• Trouble with rapid visual-verbal responding
    • Find concept maps helpful
    • Note-taking is problematic
    • Slower than average reading and reading comprehension
    Farmer, M., Riddick, B., & Sterling, C. (2002). Table 7.1 Frequency and percentages of staff responding to question on problems of students with dyslexia. In Dyslexia and inclusion: Assessment and support in higher education (p. 119). Philadelphia: Whurr Publishers.
  • Behaviors of students with AD/HD
            • Disinterested
            • Disorganized
            • Procrastination
            • Misjudging available time
            • Impulsivity
    Conners, C. K. (2006). What are typical characteristics of those with AD/HD? In Attention deficit hyperactivity disorder: The latest assessment and treatment strategies (pp. 8-15). Kansas City, MO: Compact Clinicals.
  • Behaviors of students with AD/HD
          • Executive Function Dysfunction
            • Working memory & problem solving processes
            • Control of emotions & impulses
            • Internalized speech
            • Reconstitution
    Conners, C. K. (2006). What are typical characteristics of those with AD/HD? In Attention deficit hyperactivity disorder: The latest assessment and treatment strategies (pp. 8-15). Kansas City, MO: Compact Clinicals.
  • Universal Design (UD)
    • The design of products and environments to be usable by all people, to the greatest extent possible, without the need for adaptation or specialized design.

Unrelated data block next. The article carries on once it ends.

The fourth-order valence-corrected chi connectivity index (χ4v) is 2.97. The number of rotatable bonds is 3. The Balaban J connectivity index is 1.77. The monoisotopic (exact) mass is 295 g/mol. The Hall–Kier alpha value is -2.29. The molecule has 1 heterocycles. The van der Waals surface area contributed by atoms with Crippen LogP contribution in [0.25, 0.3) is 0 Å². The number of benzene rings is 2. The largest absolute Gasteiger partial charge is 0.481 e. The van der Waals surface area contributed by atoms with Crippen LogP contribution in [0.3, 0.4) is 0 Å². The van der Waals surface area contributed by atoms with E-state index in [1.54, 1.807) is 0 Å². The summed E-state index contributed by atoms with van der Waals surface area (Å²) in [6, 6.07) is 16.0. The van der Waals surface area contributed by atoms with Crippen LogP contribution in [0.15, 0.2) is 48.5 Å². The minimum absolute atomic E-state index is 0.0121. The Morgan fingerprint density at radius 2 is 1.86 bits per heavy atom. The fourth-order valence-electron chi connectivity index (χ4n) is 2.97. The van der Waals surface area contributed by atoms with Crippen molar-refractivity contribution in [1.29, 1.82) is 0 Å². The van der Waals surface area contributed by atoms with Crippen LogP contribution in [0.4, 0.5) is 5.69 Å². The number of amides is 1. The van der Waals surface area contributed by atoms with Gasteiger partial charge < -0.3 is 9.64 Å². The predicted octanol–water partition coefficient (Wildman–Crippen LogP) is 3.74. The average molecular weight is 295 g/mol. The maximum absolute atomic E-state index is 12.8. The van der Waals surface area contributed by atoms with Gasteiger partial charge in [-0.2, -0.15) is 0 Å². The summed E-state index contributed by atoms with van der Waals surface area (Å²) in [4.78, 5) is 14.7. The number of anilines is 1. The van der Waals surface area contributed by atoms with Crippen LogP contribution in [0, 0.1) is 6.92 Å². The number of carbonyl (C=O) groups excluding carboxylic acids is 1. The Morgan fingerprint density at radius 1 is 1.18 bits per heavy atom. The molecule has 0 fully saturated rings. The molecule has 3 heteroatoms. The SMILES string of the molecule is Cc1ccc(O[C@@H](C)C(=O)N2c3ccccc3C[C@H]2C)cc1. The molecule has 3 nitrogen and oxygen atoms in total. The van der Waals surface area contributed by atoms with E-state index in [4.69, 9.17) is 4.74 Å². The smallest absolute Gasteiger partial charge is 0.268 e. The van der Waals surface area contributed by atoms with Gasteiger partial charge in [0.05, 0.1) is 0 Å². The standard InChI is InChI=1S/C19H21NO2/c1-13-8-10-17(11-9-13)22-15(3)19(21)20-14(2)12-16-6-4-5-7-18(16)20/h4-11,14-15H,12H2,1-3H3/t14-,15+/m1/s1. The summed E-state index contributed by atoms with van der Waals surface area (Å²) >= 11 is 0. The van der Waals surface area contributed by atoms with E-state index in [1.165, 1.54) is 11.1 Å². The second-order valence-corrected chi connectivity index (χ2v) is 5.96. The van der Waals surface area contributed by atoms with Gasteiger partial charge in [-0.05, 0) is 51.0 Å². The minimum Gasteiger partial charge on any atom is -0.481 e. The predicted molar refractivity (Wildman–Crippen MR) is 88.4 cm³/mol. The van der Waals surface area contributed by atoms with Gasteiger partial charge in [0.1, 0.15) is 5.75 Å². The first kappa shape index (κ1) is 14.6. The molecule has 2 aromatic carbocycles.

Connell, B. R., Jones, M., Mace, R., Mueller, J., Mullick, A., Ostroff, E., et al. (1997, April 1). The principles of universal design: Version 2.0. Retrieved May 23, 2008, from NC State University, The Center for Universal Design Web site: http://www.design.ncsu.edu/cud/about_ud/udprinciplestext.htm Doylesaylor. (2007, September 17). Afternoon sun raking curb cut. In Flickr [Photograph]. Retrieved June 4, 2008, from http://flickr.com/photos/doyle_saylor/1399859064/
  • Universal Design for Learning (UDL)
    • The burden of adaptation should be first placed on the curriculum, not the learner. Because most curricula are unable to adapt to individual differences, we have come to recognize that our curricula, rather than our students, are disabled.
    CAST (2008). Universal design for learning guidelines version 1.0 (p. 4) . Wakefield, MA: Author.
  • UDL Principles
      • 1) Provide Multiple Means of Representation (the "what" of learning).
    • 2) Provide Multiple Means of Expression (the "how" of learning).
    • 3) Provide Multiple Means of Engagement (the "why" of learning).
    CAST (2008). Universal design for learning guidelines version 1.0 (pp.3-4) . Wakefield, MA: Author.
  • Universal Design for Instruction (UDI)
    • With an absence of legal mandates relating to planning individualized instruction for students with disabilities at the postsecondary level, change will be fueled by thoughtful approaches that are responsive to the culture of faculty and features of their work that are distinctly different from those of their colleagues in elementary and secondary settings.